This is, of course, a misunderstanding of the significance of the Roman basilica and of the positioning of its altar, and the representation of the Last Supper is also, to say the least, inaccurate. Consider, for example, what Louis Bouyer has to say on the subject:

The idea that a celebration facing the people must have been the primitive one, and that especially of the last supper, *has no other foundation than a mistaken view of what a meal could be in antiquity, Christian or not. *In no meal of the early Christian era, did the president of the banqueting assembly ever face the other participants. They were all sitting, or reclining, on the convex side of a C-shaped table, or of a table having approximately the shape of a horse shoe. The other side was always left empty for the service. Nowhere in Christian antiquity, could have arisen the idea of having to ‘face the people’ to preside at a meal. The communal character of a meal was emphasized just by the opposite disposition: the fact that all the participants were on the same side of the table (Liturgy and Architecture, pp. 53-54).


It is not a new invention.

You correctly state that monastic communities celebrate Mass gathered around the altar facing each other. The practice is as old as monasticism. Many ordinary Christians got their Mass from Abbey Churches during the middle ages so it would have been all many Christians had ever known.

The practice is widespread today. I have not only witnessed it but have been invited into the sanctuary to gather around the altar with the Brothers at the Monastery of the Holy Spirit in Conyers, Georgia.

People are confusing facing toward/away from the people with facing east. They have nothing to do with each other. The priest always faces east because the altar is east and the priest always faces the altar.



I think it depends on the layout of the building. There is nothing worse than a priest celebrating eastward facing at a forward altar. But in those few Catholic churches where a high altar has been retained, it seems foolish not to celebrate as originally intended. There is something about integrity of liturgial space that often gets missed.


What does “eastward facing at a forward altar” mean? I don’t understand.

Do you mean that a priest celebrates Mass facing toward literal, physical east with his back turned to the altar?



It is a new invention, as far as I know.

I’ve been to a traditional Latin Mass at a religious community, which is probably closer to how it was done in the Middle Ages.

Sure, all the brothers were in choir, so they were “around” the altar in a sense and were not looking at the priest’s back, but he wasn’t exactly facing them, either. Most of them were looking at him from the side. Furthermore, the laity (I mean not religious members) were not invited into the sanctuary, so from where we sat, we were indeed looking at father’s back. As far as I know, this is how it was practiced in the Middle Ages, not what you describe, which is why the way most parishes celebrate it today truly is something new.

As to whether father always faces east theologically, I’ll take your word for it, but it’s a fact he also faced east geographically until recently, at least during the “Mass of the Faithful” (what we now call the “Liturgy of the Eucharist”).

Sorry, I didn’t mean to derail this thread. Only on a place like CAF where mutual learning and encouragement is the purpose, I thought it was worth dispelling the myth that early Masses were all versus populum since someone stated it.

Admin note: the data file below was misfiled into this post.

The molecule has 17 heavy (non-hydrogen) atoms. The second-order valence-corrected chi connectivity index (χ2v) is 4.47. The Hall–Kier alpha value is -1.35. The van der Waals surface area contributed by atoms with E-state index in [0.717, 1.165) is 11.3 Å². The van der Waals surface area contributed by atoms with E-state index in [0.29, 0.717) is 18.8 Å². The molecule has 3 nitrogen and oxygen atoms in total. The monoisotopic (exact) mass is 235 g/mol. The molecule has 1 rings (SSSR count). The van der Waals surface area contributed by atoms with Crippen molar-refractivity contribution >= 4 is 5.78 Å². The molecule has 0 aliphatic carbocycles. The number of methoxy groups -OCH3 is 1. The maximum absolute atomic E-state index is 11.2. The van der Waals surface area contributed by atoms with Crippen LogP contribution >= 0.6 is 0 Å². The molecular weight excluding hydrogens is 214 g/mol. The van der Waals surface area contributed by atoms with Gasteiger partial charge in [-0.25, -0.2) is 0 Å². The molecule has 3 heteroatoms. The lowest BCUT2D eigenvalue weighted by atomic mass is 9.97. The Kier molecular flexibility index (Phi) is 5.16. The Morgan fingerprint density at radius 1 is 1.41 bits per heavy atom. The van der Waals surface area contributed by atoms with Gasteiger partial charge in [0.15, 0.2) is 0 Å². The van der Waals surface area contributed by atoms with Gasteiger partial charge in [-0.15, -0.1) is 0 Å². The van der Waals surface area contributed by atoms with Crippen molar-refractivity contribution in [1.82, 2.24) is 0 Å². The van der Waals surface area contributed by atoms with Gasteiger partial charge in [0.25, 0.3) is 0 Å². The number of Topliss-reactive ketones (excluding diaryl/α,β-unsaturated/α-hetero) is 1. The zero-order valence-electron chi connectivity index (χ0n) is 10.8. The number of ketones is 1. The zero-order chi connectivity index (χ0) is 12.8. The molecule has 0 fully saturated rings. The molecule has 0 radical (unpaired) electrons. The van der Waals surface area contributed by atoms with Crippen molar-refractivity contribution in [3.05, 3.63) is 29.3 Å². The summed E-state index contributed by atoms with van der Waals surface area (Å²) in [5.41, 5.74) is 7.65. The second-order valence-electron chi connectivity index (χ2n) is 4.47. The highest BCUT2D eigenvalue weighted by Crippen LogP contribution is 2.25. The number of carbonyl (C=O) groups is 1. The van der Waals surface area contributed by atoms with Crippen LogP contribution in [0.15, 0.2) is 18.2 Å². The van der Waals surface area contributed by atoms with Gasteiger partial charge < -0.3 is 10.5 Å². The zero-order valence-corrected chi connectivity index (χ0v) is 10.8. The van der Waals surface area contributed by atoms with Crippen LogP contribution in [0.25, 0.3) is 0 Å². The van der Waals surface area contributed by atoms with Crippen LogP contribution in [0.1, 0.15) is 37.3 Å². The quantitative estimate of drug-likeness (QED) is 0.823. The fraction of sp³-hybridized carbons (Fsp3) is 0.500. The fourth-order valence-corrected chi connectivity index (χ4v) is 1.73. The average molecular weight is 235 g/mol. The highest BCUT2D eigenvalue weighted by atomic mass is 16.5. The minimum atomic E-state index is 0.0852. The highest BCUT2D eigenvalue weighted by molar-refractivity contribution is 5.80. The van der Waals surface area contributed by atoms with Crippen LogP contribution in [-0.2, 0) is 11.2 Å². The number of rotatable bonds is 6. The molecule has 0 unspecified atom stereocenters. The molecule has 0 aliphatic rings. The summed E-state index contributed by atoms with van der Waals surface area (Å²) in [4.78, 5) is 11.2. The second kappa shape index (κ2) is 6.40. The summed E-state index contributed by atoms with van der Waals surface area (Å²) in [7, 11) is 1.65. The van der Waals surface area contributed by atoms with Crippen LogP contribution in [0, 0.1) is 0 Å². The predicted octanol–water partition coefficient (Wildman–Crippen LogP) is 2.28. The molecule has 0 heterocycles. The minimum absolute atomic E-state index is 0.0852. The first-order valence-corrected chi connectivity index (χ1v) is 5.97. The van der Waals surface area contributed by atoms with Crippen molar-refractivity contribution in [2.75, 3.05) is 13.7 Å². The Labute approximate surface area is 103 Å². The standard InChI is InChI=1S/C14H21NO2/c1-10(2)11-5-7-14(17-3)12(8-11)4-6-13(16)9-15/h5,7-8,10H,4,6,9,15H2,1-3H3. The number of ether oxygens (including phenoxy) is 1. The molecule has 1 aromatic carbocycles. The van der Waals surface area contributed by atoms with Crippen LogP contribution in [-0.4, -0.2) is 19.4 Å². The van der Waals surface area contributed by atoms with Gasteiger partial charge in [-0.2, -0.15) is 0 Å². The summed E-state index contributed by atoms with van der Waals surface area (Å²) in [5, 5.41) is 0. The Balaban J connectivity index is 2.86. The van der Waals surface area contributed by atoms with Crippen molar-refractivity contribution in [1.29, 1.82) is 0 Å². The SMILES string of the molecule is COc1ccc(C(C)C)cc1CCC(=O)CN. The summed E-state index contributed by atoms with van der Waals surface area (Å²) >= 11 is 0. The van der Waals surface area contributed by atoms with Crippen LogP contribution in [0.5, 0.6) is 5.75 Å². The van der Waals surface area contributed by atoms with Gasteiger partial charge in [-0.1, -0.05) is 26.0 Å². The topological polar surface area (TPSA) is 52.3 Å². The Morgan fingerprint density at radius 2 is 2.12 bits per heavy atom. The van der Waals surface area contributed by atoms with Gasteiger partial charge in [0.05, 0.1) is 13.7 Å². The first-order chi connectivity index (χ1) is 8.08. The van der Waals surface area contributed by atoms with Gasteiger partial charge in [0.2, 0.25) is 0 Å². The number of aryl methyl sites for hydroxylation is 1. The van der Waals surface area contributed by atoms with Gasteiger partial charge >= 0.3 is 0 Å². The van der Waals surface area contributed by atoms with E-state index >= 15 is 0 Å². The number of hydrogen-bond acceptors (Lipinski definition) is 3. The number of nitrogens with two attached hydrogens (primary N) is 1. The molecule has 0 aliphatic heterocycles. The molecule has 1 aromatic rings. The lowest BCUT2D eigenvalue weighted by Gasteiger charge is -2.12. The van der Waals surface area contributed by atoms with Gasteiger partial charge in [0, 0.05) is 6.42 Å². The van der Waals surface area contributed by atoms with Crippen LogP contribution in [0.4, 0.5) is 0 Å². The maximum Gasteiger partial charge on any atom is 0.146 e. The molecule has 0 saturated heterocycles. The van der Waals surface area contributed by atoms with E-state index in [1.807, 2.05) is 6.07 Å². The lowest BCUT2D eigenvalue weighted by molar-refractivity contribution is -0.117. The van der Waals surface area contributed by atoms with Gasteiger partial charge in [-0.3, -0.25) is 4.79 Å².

Yes but the PERCEPTION is that the priest is praying to the people where the prayers are between him and God. He’s not even asking for a response during the EP, take away the acknowledgement of the mystery of faith, when there it would make a little sense turning to the people if at all.

Churches are built differently so that’s why they had to put a distinguishing “liturgical east” in there; it probably would have been more correct to use the expression “cum populo” instead of some derogatory “back to the people.”


No. He stands in front of Nave altar which is not at the most easternmost point in the building - as opposed to a high altar which almost always was built into the eastern wall.


The monks at the Cistercian monastery were I was on vocation retreat all left the chior, walked into the sanctuary, gathered around the altar and the priest said the Liturgy of the Eucharist. This is common. It is not new and was done with both freestanding and high altars.

The laity was not invited into the sanctuary because of the idea of enclosure. The monks are an enclosed, monastic community, and the priest serves their needs in the same way as the monk who does the dishes or sews the habits serves their needs. Although it does vary from community to community, it has been done this way for centuries. It is common, and not correct to call it new.

People think that the freestanding altar is Protestant, that it was an invention of Martin Luther. Luther was an Augustinian Monk who simply brought the monastic freestanding altar into the Churches he founded so even the protestant freestanding altar has Catholic monastic roots.



Here is a nice article about the place and meaning of the altar, if anyone cares to read it.


You guys fuss too much about the placement of the altar and which way the priest faces. Priests, religious and theologians don’t fuss about it as much as you guys do. You guys are worse than AM radio talk show hosts are with politics. :shrug:

I argue the point only because I am a fan of truth and don’t like it when someone says something very old is a new innovation. I don’t care which way the priest faces or whether the altar is a shelf attached to the wall or a table in the middle of the floor. I just like truth, that’s all.